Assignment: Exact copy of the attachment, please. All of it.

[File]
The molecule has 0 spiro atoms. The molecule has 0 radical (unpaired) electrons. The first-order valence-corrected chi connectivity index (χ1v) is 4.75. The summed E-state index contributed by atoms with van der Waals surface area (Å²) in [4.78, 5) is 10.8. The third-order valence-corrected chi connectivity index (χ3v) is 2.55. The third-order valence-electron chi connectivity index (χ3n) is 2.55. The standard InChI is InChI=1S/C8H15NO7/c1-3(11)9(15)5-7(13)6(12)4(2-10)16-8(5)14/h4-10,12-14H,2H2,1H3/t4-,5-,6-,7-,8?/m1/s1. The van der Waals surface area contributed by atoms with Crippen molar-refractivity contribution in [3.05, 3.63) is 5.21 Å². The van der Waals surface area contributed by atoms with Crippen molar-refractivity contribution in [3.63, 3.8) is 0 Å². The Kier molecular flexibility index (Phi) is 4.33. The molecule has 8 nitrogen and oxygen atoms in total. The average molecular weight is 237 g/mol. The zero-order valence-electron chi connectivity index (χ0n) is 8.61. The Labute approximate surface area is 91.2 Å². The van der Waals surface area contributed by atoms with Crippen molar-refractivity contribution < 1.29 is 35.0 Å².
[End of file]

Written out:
The molecule has 0 spiro atoms. The molecule has 0 radical (unpaired) electrons. The first-order valence-corrected chi connectivity index (χ1v) is 4.75. The summed E-state index contributed by atoms with van der Waals surface area (Å²) in [4.78, 5) is 10.8. The third-order valence-corrected chi connectivity index (χ3v) is 2.55. The third-order valence-electron chi connectivity index (χ3n) is 2.55. The standard InChI is InChI=1S/C8H15NO7/c1-3(11)9(15)5-7(13)6(12)4(2-10)16-8(5)14/h4-10,12-14H,2H2,1H3/t4-,5-,6-,7-,8?/m1/s1. The van der Waals surface area contributed by atoms with Crippen molar-refractivity contribution in [3.05, 3.63) is 5.21 Å². The van der Waals surface area contributed by atoms with Crippen molar-refractivity contribution in [3.63, 3.8) is 0 Å². The Kier molecular flexibility index (Phi) is 4.33. The molecule has 8 nitrogen and oxygen atoms in total. The average molecular weight is 237 g/mol. The zero-order valence-electron chi connectivity index (χ0n) is 8.61. The Labute approximate surface area is 91.2 Å². The van der Waals surface area contributed by atoms with Crippen molar-refractivity contribution < 1.29 is 35.0 Å².